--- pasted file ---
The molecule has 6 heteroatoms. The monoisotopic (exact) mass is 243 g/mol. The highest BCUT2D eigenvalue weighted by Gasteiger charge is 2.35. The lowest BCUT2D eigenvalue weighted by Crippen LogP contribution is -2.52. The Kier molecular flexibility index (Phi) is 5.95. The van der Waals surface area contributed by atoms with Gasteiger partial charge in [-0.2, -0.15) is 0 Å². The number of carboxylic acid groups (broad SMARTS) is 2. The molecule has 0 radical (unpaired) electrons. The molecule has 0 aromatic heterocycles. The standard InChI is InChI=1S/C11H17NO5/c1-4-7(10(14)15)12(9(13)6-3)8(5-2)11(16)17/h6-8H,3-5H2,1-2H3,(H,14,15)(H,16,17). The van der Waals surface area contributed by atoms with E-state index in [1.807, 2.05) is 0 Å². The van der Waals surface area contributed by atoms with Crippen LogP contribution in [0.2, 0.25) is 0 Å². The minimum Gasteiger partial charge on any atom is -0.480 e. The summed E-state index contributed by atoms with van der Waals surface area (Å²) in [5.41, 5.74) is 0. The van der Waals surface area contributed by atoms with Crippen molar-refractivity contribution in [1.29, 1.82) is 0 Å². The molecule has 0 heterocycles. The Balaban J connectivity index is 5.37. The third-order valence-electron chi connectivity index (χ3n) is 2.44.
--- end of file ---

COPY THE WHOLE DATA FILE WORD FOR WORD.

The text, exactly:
The molecule has 6 heteroatoms. The monoisotopic (exact) mass is 243 g/mol. The highest BCUT2D eigenvalue weighted by Gasteiger charge is 2.35. The lowest BCUT2D eigenvalue weighted by Crippen LogP contribution is -2.52. The Kier molecular flexibility index (Phi) is 5.95. The van der Waals surface area contributed by atoms with Gasteiger partial charge in [-0.2, -0.15) is 0 Å². The number of carboxylic acid groups (broad SMARTS) is 2. The molecule has 0 radical (unpaired) electrons. The molecule has 0 aromatic heterocycles. The standard InChI is InChI=1S/C11H17NO5/c1-4-7(10(14)15)12(9(13)6-3)8(5-2)11(16)17/h6-8H,3-5H2,1-2H3,(H,14,15)(H,16,17). The van der Waals surface area contributed by atoms with E-state index in [1.807, 2.05) is 0 Å². The van der Waals surface area contributed by atoms with Crippen LogP contribution in [0.2, 0.25) is 0 Å². The minimum Gasteiger partial charge on any atom is -0.480 e. The summed E-state index contributed by atoms with van der Waals surface area (Å²) in [5.41, 5.74) is 0. The van der Waals surface area contributed by atoms with Crippen molar-refractivity contribution in [1.29, 1.82) is 0 Å². The molecule has 0 heterocycles. The Balaban J connectivity index is 5.37. The third-order valence-electron chi connectivity index (χ3n) is 2.44.